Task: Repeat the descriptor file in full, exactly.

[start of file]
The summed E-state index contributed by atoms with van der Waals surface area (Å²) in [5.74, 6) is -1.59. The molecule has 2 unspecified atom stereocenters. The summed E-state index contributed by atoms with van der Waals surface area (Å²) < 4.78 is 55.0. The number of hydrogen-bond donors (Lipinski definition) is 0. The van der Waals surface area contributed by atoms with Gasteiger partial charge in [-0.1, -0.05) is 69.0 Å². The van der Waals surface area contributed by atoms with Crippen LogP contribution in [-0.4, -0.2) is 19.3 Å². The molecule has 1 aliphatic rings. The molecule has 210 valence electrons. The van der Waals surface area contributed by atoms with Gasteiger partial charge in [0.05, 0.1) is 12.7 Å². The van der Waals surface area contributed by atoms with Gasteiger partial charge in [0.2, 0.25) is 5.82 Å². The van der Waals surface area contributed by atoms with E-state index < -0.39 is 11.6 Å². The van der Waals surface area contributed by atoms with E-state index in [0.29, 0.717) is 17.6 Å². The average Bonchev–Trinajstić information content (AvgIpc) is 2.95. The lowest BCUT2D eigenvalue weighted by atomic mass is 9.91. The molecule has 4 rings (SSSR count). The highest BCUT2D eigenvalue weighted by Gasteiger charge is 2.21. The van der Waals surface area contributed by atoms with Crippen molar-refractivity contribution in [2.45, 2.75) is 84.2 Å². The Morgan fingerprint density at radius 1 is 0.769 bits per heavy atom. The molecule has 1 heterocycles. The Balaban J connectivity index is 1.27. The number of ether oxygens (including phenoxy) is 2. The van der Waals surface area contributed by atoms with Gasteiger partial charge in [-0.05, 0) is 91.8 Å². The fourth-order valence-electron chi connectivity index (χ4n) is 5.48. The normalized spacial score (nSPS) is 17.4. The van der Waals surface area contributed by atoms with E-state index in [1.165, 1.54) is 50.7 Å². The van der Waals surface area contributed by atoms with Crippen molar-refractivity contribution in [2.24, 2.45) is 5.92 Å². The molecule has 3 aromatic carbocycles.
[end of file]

The summed E-state index contributed by atoms with van der Waals surface area (Å²) in [5.74, 6) is -1.59. The molecule has 2 unspecified atom stereocenters. The summed E-state index contributed by atoms with van der Waals surface area (Å²) < 4.78 is 55.0. The number of hydrogen-bond donors (Lipinski definition) is 0. The van der Waals surface area contributed by atoms with Gasteiger partial charge in [-0.1, -0.05) is 69.0 Å². The van der Waals surface area contributed by atoms with Crippen LogP contribution in [-0.4, -0.2) is 19.3 Å². The molecule has 1 aliphatic rings. The molecule has 210 valence electrons. The van der Waals surface area contributed by atoms with Gasteiger partial charge in [0.05, 0.1) is 12.7 Å². The van der Waals surface area contributed by atoms with Gasteiger partial charge in [0.2, 0.25) is 5.82 Å². The van der Waals surface area contributed by atoms with E-state index < -0.39 is 11.6 Å². The van der Waals surface area contributed by atoms with E-state index in [0.29, 0.717) is 17.6 Å². The average Bonchev–Trinajstić information content (AvgIpc) is 2.95. The lowest BCUT2D eigenvalue weighted by atomic mass is 9.91. The molecule has 4 rings (SSSR count). The highest BCUT2D eigenvalue weighted by Gasteiger charge is 2.21. The van der Waals surface area contributed by atoms with Crippen molar-refractivity contribution in [2.45, 2.75) is 84.2 Å². The Morgan fingerprint density at radius 1 is 0.769 bits per heavy atom. The molecule has 1 heterocycles. The Balaban J connectivity index is 1.27. The number of ether oxygens (including phenoxy) is 2. The van der Waals surface area contributed by atoms with Gasteiger partial charge in [-0.05, 0) is 91.8 Å². The fourth-order valence-electron chi connectivity index (χ4n) is 5.48. The normalized spacial score (nSPS) is 17.4. The van der Waals surface area contributed by atoms with E-state index in [1.165, 1.54) is 50.7 Å². The van der Waals surface area contributed by atoms with Crippen molar-refractivity contribution in [2.24, 2.45) is 5.92 Å². The molecule has 3 aromatic carbocycles.